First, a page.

Special education needs.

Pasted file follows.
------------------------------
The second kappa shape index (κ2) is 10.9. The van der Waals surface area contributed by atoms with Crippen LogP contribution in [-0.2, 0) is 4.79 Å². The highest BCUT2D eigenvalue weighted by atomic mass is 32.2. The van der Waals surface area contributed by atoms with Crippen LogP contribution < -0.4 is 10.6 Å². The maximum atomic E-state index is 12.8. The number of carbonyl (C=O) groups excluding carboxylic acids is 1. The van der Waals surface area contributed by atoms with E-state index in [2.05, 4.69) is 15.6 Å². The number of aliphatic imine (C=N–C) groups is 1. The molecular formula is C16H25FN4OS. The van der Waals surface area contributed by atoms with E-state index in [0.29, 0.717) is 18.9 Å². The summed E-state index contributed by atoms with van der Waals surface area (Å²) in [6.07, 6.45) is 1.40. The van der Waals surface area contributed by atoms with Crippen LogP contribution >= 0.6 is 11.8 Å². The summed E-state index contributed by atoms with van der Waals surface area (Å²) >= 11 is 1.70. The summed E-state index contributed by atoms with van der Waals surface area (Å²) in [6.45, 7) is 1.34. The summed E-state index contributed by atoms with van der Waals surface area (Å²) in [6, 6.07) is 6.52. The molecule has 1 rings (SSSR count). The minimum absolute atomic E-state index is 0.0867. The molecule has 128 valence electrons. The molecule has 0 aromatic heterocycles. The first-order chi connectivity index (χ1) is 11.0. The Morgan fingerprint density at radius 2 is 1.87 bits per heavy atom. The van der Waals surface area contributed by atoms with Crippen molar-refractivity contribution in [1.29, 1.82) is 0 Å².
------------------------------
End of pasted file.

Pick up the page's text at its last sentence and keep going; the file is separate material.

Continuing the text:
The last fifty years have seen significant changes in the education of students with special learning needs. An estimated 1.7 million pupils in the UK have special educational needs (SEN), with over 250,000 having statements of SEN (Russell 2003, 215). Many positive advances have been made in educating these children, with special needs children receiving more options and learning opportunities. How these opportunities are presented has been an ongoing source of debate. There are basically two schools of thought in special education: one advocates mainstreaming and inclusion, the other supports special schools and segregated programmes. Legislation and educational policy have swung back and forth between the two camps, and while there continues to be disagreement on how best to serve SEN children, legal advances regularly provide for better provision overall for these children’s learning needs. Entering the 1950s, SEN provision was based on the 1944 Education Act, which called on LEAs to decide a child’s need for special treatment and appropriate educational measures (Anon 2004, 1). Children deemed “ineducable’ were sent to special schools (Anon 2004, 1). These post-war educational classifications, while seemingly harsh by today’s standards, “were seen as a positive improvement” (Potts 1995, 399). By the 1960s, terminology changed from 'mentally deficient' and ‘feeble-minded’ to 'educationally sub-normal,' and an emphasis on mainstreaming SEN students into regular public schools grew (Potts 1995, 399). The Warnock Report, The Education of Handicapped Children and Young People, was published in 1978 (Potts 1995, 398). The document “provided the foundation for revolutionary change in thinking about the educational needs of children with special needs” (Anon 2004, 2). The report sought to cover any student learning needs that could not be met by teachers in a typical mainstream classroom, and advocated inclusion rather than special schools (Anon 2004, 2). Lady Warnock contended in her report that “we should consider the ideal of including all children in the common educational enterprise of learning, wherever they can best learn” (Kent 2005, 29). The Warnock Report was soon followed by the Education Act of 1981, a sweeping legislation regarding education in general, but with significant impact for students with special learning needs (Potts 1995, 398). The definition of SEN broadened considerably, and more children were required to be evaluated for SEN, leading to steady increases in the number of special education students throughout the next two decades (Potts 1995, 398). Importantly, the Act prevented any child from being denied education, regardless of impairment, and strongly supported mainstreaming and inclusion whenever possible (Kent 2005, 29). The 1981 Education Act requires a formal assessment of all potentially SEN children, a provision retained by subsequent legislation (Kenworthy and Whittaker 2000, 220). A ‘Statement of Special Educational Needs’ is produced by educational authorities, who are responsible for defining the child’s areas of need and proposing educational guidelines to best serve the child (Kenworthy and Whittaker 2000, 221). The SEN Statements are to place children in mainstream schools if the child’s needs can be met there, his or her presence does not interfere with other children’s learning, and inclusion is an efficient use of resources (Kenworthy and Whittaker 2000, 221). The UN Rights of the Child Convention, adopted by the UK in 1991, continued the 1981 Education Act’s emphasis on inclusion. The Convention contended, amongst other things, that disabled children “should have effective access to and receive education which encourages the fullest possible social integration and individual development” (Anon 2004, 2). Not all parents or LEAs supported inclusion, however, and many families argued they should have more input into decisions regarding...
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